Updated for 2022
This article was first written in May 2021 as part of Lexology's Getting The Deal Through series.
Summarise the legislative framework for the protection of personal information (PI). Does your jurisdiction have a dedicated data protection law? Is the data protection law in your jurisdiction based on any international instruments or laws of other jurisdictions on privacy or data protection?
In Canada, four private sector privacy enactments provide the framework for the protection of PI. These are:
PIPEDA governs the interprovincial and international collection, use or disclosure of PI by private sector organisations in the course of carrying out commercial activities for profit. It also has application to employee PI in federally regulated organisations (such as banks, airlines, railways and telecommunication companies).
PIPEDA also applies within all provinces and territories in Canada, except Quebec, Alberta and British Columbia. The Private Sector Act (QC), PIPA (AB) and PIPA (BC) have been deemed substantially similar to PIPEDA and, as such, PIPEDA does not apply to private sector organisations carrying out commercial activities wholly within those provinces.
While the Private Sector Act (QC), PIPA (AB) and PIPA (BC) have each been deemed substantially similar to PIPEDA, there are differences in the details of each. These provincial laws apply, generally speaking, to all private sector organisations with respect to the collection, use and disclosure of PI in the course of carrying out commercial activities and to employees’ PI.
The Private Sector Act (QC) has recently been amended by Bill 64, which introduced significant changes that will come into effect in 2022, 2023 and 2024. While it does not address territorial scope, it is drafted broadly and includes new obligations that suggest it may be applied to organisations outside of Quebec that deal with the PI of Quebec residents. For example, a new requirement to conduct a privacy impact assessment when PI of Quebec residents is being transferred outside of Quebec, or where an organisation has entrusted a third party located outside Quebec with the collecting, using, disclosing or retaining PI on its behalf.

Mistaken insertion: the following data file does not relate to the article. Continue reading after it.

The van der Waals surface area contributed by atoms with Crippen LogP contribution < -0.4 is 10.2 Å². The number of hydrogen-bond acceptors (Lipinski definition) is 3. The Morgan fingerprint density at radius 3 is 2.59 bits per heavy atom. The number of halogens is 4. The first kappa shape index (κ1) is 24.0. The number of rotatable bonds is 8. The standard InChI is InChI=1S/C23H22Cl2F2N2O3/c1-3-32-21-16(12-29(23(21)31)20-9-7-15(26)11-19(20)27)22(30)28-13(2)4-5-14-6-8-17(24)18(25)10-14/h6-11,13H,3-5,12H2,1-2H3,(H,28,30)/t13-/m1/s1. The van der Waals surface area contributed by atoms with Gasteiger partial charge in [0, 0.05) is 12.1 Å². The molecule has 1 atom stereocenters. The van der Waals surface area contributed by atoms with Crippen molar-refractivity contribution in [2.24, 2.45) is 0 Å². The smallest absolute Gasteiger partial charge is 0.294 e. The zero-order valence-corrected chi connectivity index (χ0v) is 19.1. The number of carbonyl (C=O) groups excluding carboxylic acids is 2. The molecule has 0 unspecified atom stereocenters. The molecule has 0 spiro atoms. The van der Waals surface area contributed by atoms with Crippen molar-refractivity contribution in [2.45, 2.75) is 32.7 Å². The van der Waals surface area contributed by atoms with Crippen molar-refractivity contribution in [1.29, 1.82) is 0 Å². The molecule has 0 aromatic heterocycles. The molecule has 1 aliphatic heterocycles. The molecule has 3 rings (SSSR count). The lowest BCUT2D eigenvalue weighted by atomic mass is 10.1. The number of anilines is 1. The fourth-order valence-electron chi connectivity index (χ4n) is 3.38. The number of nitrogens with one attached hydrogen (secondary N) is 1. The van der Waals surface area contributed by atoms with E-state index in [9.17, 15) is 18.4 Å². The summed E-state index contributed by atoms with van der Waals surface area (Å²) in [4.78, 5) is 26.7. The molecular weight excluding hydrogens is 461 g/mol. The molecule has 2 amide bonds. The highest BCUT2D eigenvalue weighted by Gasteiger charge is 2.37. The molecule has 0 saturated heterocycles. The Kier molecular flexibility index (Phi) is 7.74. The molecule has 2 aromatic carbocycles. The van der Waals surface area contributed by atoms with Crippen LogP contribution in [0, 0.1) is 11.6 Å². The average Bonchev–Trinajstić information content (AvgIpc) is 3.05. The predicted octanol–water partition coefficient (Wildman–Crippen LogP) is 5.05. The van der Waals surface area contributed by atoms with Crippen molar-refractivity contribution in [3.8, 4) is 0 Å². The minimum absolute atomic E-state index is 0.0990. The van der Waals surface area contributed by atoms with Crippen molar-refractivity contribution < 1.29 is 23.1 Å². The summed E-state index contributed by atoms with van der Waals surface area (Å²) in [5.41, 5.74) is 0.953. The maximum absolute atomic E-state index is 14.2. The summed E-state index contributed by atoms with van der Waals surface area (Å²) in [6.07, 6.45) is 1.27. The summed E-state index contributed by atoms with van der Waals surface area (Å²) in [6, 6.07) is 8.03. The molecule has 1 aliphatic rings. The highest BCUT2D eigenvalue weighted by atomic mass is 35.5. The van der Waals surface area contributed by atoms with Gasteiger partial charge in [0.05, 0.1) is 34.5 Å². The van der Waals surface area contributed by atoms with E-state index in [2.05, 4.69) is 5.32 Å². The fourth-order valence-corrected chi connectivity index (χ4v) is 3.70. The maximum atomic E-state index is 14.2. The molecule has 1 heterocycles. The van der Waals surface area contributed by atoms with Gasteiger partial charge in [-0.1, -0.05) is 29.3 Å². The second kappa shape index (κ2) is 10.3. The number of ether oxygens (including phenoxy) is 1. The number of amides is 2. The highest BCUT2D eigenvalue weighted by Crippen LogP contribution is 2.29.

Health information privacy legislation in the provinces of Ontario, New Brunswick, Nova Scotia, and Newfoundland and Labrador have been deemed substantially similar to PIPEDA and apply to health PI within those provinces. In those provinces and territories where health information privacy legislation has not been deemed substantially similar, PIPEDA may also apply.
Privacy matters involving public sector institutions are governed by a variety of federal, provincial and territorial public sector privacy legislative enactments.
Certain provinces have enacted legislation recognising the invasion of privacy as statutory tort, while there are also various offences within the Criminal Code (Canada) regarding the invasion of privacy.
Data protection authority
Which authority is responsible for overseeing the data protection law? What is the extent of its investigative powers?
There is no single regulatory authority dedicated to governing data protection laws in Canada. The applicable authority varies based upon whether the matter is covered by federal or provincial privacy laws.
While the Office of the Privacy Commissioner of Canada (OPC) enforces PIPEDA, each province and territory of Canada has a commissioner or ombudsperson responsible for its own provincial or territorial privacy legislation. In the case of Quebec, Alberta and British Columbia, their privacy legislation is overseen and enforced by the Commission d’accès à l’information du Québec (CAI), the Office of the Information & Privacy Commissioner of Alberta and the Office of the Information & Privacy Commissioner for British Columbia, respectively.